* Hundreds of hospital and prison chaplains in 90 countries of our world;

* The “Ciudad de los Niños” for street children of Lima, Peru;

* Hundreds of brothers who daily give bread to the hungry, welcome to the homeless, extend brotherhood to the emotionally disturbed.

These are the “echo of God’s life within us.

3.3 See how they strive to imitate the Lord in his poverty and minority:

* Bishop Jacob Acharuparambil, both legs amputated, his left side shaking uncontrollably with palsy, his right side paralyzed by a stroke, unable to speak but communicating courage and faith through eyes alive with tender love;

* Two thousand or more postulants, novices and simply professed brothers who continue to be inspired by the ideals of Francis;

* Hundreds of brothers one very continent who seek new ways of living among the poor.

* Capuchin Poor Clare Sisters whose simplicity, fraternity and deep contemplation testify to the life of God within.

These are the “echo of God’s life within us.

3.4 Rejoice with our brothers who strive to make their lives peace for the world:

* The brothers of Downpatrick (Belfast), in Northern Ireland;

* Brothers in Djibouti, Comores and many other Islamic lands who attempt

to build bridges of understanding and human compassion;

* The Capuchin martyrs of Rochefort whose testimony of forgiveness and reconciliation is recognized only today – 200 years after their death.

These are “the echo of God’s life within us.

4.1 The joy of Christmas is not merely intellectual or sensible, it is spiritual, embracing the whole person. It needs to be cultivated in our personal lives and in our fraternities. The joy of Christmas has its origin in faith and blossoms in hope and charity. If the prevailing atmosphere in which we live is not suffused with joy, then an essential ingredient is missing. In these days, when we claim responsibility for the physical environment, it is ironic that we sometimes act as if the “spiritual environment” is not our responsibility! Brother Francis reprimanded the brother with the sad face, urging him to take responsibility for his demeanor and take steps to change it. He would have no compromise with that sadness which he called “an abiding rust.” When joy fails, our witness fails – and everything else we do is in vain. Here are some steps we might take to banish sadness and cultivate spiritual joy: sincere meditation on the mystery of the Incarnation; availing ourselves of the sacrament of reconciliation; communal examination of the spiritual atmosphere of our fraternities; taking to heart St. Francis’ teachings on joy (especially 2 Cel 125‑129); opening our minds and hearts to the Advent Liturgy in preparation for Christmas.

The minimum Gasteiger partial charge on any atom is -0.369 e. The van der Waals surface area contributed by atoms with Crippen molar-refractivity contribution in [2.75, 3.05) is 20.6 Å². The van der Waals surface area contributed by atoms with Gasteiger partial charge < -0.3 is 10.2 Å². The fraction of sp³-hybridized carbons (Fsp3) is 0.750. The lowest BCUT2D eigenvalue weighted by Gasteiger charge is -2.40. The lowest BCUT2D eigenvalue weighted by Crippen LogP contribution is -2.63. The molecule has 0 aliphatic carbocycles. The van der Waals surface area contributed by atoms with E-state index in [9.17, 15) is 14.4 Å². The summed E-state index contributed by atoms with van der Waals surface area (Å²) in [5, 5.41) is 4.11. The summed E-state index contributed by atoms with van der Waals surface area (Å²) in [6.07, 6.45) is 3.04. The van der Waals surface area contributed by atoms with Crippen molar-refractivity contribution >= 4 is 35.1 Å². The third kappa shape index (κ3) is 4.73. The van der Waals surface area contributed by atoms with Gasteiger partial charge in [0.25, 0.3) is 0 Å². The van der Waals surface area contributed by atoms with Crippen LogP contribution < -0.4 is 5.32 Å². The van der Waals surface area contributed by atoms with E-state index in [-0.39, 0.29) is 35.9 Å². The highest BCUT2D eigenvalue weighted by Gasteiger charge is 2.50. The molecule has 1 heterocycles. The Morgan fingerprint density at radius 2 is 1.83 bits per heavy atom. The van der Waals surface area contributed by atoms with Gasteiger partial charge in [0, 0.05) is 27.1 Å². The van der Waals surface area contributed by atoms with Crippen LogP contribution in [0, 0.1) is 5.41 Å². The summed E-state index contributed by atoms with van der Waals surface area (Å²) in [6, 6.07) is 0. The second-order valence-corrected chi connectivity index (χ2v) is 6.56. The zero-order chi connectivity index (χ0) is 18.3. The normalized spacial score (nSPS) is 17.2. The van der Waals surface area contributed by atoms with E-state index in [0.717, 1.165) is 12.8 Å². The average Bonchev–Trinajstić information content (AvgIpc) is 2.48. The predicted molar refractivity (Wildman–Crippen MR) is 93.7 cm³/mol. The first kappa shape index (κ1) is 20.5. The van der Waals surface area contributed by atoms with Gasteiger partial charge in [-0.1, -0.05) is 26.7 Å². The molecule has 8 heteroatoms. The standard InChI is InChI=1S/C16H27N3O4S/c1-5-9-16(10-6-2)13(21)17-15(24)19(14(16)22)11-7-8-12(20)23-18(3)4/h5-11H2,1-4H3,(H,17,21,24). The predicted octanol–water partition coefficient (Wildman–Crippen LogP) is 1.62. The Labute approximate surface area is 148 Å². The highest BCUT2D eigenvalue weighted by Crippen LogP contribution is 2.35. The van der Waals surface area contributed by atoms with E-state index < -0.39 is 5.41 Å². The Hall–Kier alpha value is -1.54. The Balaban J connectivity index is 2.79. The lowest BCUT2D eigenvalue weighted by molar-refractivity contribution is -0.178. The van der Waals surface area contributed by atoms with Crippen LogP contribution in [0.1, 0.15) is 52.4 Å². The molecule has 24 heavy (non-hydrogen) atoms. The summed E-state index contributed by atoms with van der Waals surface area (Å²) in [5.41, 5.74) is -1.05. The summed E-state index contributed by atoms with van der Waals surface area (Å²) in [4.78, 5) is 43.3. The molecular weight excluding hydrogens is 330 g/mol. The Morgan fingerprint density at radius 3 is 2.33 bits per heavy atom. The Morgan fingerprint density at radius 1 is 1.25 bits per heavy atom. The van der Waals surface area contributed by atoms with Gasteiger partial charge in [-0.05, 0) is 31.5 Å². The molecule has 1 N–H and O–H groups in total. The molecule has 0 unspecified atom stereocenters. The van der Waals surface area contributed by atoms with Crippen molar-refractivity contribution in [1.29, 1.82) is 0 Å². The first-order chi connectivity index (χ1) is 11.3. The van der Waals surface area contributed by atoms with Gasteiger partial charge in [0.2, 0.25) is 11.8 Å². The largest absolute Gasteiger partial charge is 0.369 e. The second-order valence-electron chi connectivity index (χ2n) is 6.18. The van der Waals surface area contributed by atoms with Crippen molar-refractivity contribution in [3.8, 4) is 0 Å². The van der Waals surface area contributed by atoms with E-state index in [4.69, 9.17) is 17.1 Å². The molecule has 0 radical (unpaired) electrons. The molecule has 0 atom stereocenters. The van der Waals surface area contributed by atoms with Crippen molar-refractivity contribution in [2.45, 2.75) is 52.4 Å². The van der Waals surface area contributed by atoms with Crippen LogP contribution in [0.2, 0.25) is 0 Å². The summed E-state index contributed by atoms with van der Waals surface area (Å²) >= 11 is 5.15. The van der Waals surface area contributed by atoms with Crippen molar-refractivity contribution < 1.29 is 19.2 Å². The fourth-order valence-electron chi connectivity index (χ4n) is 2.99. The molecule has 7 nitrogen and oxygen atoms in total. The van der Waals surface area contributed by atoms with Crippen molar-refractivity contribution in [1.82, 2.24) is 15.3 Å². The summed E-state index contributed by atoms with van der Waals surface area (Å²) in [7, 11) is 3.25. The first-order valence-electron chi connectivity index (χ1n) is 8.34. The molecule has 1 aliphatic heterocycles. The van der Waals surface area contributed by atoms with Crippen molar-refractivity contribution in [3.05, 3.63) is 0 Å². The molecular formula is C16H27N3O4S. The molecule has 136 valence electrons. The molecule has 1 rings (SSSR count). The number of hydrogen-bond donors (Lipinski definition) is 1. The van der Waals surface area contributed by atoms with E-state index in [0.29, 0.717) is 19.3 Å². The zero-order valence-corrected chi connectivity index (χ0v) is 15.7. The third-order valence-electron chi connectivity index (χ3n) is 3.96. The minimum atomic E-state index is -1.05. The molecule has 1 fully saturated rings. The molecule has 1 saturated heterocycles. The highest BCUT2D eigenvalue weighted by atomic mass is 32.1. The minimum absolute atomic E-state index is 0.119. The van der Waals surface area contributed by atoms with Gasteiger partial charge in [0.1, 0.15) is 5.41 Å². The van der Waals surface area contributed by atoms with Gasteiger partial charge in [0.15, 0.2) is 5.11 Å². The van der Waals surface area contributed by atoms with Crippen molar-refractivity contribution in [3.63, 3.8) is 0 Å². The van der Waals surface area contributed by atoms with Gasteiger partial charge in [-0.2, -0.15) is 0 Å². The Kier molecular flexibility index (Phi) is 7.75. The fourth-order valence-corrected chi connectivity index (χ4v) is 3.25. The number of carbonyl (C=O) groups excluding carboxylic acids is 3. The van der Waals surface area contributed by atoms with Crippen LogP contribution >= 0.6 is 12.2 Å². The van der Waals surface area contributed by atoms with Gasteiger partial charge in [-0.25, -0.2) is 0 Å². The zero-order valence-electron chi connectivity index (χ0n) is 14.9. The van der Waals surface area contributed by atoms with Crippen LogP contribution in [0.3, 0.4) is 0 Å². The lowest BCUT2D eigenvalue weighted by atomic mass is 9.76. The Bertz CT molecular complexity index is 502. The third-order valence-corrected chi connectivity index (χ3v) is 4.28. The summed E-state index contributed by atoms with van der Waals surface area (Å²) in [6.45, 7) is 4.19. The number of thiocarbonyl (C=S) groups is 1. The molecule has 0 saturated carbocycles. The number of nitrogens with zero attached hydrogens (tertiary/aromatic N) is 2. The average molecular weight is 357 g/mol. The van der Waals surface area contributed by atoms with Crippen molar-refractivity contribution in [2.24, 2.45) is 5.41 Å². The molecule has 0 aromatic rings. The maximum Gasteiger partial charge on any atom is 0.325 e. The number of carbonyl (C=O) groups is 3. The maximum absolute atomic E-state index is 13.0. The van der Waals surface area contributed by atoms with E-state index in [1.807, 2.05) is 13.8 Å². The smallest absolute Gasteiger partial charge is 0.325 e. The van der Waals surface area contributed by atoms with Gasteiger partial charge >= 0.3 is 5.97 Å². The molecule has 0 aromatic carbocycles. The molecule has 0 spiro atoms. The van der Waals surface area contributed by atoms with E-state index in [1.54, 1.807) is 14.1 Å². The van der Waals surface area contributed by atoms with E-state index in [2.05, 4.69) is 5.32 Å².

4.2 “The Word became flesh!” These words awaken memories of the joy of midnight Masses of my childhood. My parents taught me to genuflect with great reverence at these words of the last gospel. After Mass, they led me to contemplate with awe and excitement the vision of that reality in the parish creche. May the “echo of God’s life” within our brotherhood allow us to contemplate the Christmas crib with new eyes of faith and gratitude that even today “The Word is made flesh!

Br. John Corriveau,
OFM Cap. General Minister

Christmas 1995